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M E S S I A H:




by Rachmiel Frydland

     Jesse was the father of David and a direct descendant from Judah, Jacob, Isaac and Abraham. He was a link in the Messianic line. The choice of Jesse (and his younger son David) was by direct command of the Lord, as recorded in Scripture:  And the Lord said unto Samuel ...  Fill thine horn with oil and go; I will send thee to Jesse, the Bethlehemite, for I have provided me a king among his sons. (1)

    Isaiah, the prophet, who lived about 300 years after this event was inspired to sum up the calling of David this way:  And there shall come forth a rod out of the stem of Jesse, and a Branch shall grow out of his roots; And the spirit of the Lord shall rest upon him, the spirit of wisdom and understanding, the spirit of counsel and might, the spirit of knowledge and the fear of the Lord. (2)

    This passage is universally considered messianic by Jewish writers and commentators. Even those who view some messianic passages as fulfilled in Hezekiah cannot seriously doubt that here the prophet is speaking of a future Messiah. (3)

    The prophecy is important in at least two respects. First, it clearly narrows down the ancestry of the Messiah to Jesse and his descendants. For, "there shall come forth a rod out of the stem of Jesse. " Second, by the use of the Hebrew word, netzer, for branch, the prophecy specifies the place where Messiah would live. The prophet could have used another word for branch, tsemah, which he did previously when describing the Messiah:  In that day shall the tsemah (branch) of the Lord be beautiful and glorious, and the fruit of the earth shall be excellent and splendid for those who are escaped in Israel. (4)

    Other prophets, who referred to the Messiah as the Branch used the word tsemah instead of netzer. For example, the prophet Jeremiah wrote :   Behold the days come, saith the Lord, that I will raise unto David a righteous tsemah (branch) and a king shall reign and prosper, and shall execute justice and righteousness in the earth. (5)

     The same prophet, speaking for the Lord said, "I will cause the tsemah of righteousness to grow up unto David... .(6)  Additionally, when referring to the Messiah as Branch, Zechariah also selects the word Tsemah as opposed to Netzsr, prophesying, I will bring forth my servant, the Branch (tsemah). (7)

    There was undoubtedly a special reason why in the one scripture concerning the word Branch, the Ruach HaKodesh inspired Isaiah to use the word, netzer, rather than the more common word, tsemah. The reason is found in the Brit Hadasha (New Covenant) Scriptures in the place where we read:  And He came and dwelt in a city called Natzeret (Nazareth), that it might be fulfilled what was spoken by the prophets. ...(8)

     The town Natzeret is the word netzer plus the feminine ending, designated by the letter Tav.  Hence, the special reason for the use of netzer becomes a play on words. He is to be a Branch and also would live in the town Natzeret. He is a netzer from Natzeret.  Branches are produced by roots. Hence, the word branch might imply that the Messiah is lesser than the root. Upon further examination of the netzer prophecy it becomes clear that Messiah is also the root:    In that day there shall be a root of Jesse who shall stand for an ensign to the peoples. ...(9)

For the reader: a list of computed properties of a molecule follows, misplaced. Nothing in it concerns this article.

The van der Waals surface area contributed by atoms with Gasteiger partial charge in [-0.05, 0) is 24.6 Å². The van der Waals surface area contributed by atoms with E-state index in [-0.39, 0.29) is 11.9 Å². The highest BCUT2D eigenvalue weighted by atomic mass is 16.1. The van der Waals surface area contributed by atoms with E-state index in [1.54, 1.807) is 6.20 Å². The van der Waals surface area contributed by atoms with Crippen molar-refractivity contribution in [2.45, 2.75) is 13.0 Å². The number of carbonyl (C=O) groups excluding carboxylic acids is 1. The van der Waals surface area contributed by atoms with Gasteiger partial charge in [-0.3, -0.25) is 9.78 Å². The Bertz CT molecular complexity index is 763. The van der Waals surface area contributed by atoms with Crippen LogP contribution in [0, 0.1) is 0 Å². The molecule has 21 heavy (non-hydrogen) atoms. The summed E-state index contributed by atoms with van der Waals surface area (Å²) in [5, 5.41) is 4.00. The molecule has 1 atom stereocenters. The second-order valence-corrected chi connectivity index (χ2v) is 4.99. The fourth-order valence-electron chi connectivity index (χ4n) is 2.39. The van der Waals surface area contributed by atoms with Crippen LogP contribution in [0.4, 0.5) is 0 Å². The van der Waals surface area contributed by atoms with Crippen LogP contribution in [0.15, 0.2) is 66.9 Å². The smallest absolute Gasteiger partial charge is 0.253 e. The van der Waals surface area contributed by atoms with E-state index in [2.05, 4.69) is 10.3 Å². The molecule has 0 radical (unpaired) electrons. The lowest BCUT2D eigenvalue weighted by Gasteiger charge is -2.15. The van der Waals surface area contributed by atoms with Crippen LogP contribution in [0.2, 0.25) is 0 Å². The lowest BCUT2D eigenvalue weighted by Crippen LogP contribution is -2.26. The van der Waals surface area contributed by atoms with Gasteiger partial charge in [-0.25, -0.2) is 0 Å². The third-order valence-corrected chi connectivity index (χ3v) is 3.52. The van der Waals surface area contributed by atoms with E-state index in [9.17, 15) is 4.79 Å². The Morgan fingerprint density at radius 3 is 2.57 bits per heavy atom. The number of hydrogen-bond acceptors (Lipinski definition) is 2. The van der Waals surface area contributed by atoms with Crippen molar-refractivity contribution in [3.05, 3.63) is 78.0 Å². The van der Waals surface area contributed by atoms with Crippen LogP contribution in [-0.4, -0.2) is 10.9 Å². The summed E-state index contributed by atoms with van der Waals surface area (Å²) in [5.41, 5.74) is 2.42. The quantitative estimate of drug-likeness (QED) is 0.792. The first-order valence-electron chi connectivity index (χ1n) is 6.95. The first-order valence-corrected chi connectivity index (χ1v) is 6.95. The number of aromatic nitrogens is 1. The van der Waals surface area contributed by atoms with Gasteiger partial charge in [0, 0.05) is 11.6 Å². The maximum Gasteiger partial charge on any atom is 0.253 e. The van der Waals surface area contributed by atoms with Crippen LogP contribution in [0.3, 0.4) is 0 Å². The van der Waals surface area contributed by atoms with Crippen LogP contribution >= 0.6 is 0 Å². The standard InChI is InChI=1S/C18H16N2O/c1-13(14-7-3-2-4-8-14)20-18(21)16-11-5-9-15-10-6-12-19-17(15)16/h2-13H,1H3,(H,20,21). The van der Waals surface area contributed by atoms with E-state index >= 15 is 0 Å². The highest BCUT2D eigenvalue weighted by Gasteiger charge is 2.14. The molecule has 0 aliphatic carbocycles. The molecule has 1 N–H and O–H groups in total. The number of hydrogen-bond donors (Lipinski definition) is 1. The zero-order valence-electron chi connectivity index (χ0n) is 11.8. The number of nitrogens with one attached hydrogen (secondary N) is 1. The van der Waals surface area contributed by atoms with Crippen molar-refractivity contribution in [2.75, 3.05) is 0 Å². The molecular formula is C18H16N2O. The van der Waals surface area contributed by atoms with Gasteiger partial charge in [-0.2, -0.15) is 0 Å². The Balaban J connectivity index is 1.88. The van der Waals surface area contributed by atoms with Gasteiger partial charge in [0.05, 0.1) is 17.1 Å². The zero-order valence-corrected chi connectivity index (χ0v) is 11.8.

This Root will be unlike Jesse's immediate son, David, who was a man of war known for the slaying of many Gentiles. (10) The Messiah, instead, will be a standard bearer who will attract the Gentiles:  There shall be a root of Jesse, to it shall the Gentiles seek; and his rest shall be glorious.(11)

    In fact, the Gentiles' love for Messiah will result in respect and help for the Jewish people. That the Jewish people will be brought back to their land as prophesied is also clear:  And He shall set up an ensign for the nations, and shall assemble the outcasts of Israel, and gather together the dispersed of Judah from the four corners of the earth. (12)

    That the Gentiles will help towards the ingathering of the Jewish people to their land is also supportable from Scripture:  Thus saith the Lord God: Behold I will lift up mine hand to the nations, and set up my standards to the peoples; and they shall bring thy sons in their arms, and thy daughters shall be carried upon their shoulders.(13)

     The root of Jesse is described from a different perspective by Isaiah in a later chapter. He is "like a tender plant and like a root out of the dry ground; He hath no form nor comeliness, and when we shall see him, there is no beauty that we should desire him.(14) Hence, his descent from Jesse, unlike David, will not bring him a golden crown, initially, but a grueling castigation;(15) instead of being "the Branch beautiful and glorious," He will first be dressed with the piercing branches of the thorn bush plaited for him by Roman soldiers.(16)

The immediate offspring of Jesse was David, who would carry the mark of Messianic lineage to his son Solomon. These heirs stand in stark contrast - one being a warrior and the other a man of peace.

References:  (1)  I Samuel 16:1   (2)  Isaiah 11:1-2  (3)  See Alfred Edersheim, The Life and Times of Jesus the messiah (Eerdmans 1977) pp. 723-724. (4)  Isaiah 4:2    (5)  Jeremiah 23:5  (6)  Jeremiah 33:15    (7)  Zechariah 3:8  (8)  Matthew 2:23  (9)  Isaiah 11:10  (10) I Chronicles 22:8; II Samuel 8:22; I Kings 11:15  (11) Isaiah 11:10 (12) Isaiah 11:12  (13) Isaiah 49:22  (14) Isaiah 53:2  (15) See Psalm 22:1-2  (16) See Micah 5:1; Psalm 2:6

What The Rabbis Know  About The Messiah   by Rachmiel Frydland
Reprinted With Permission of the Messianic Literature Outreach

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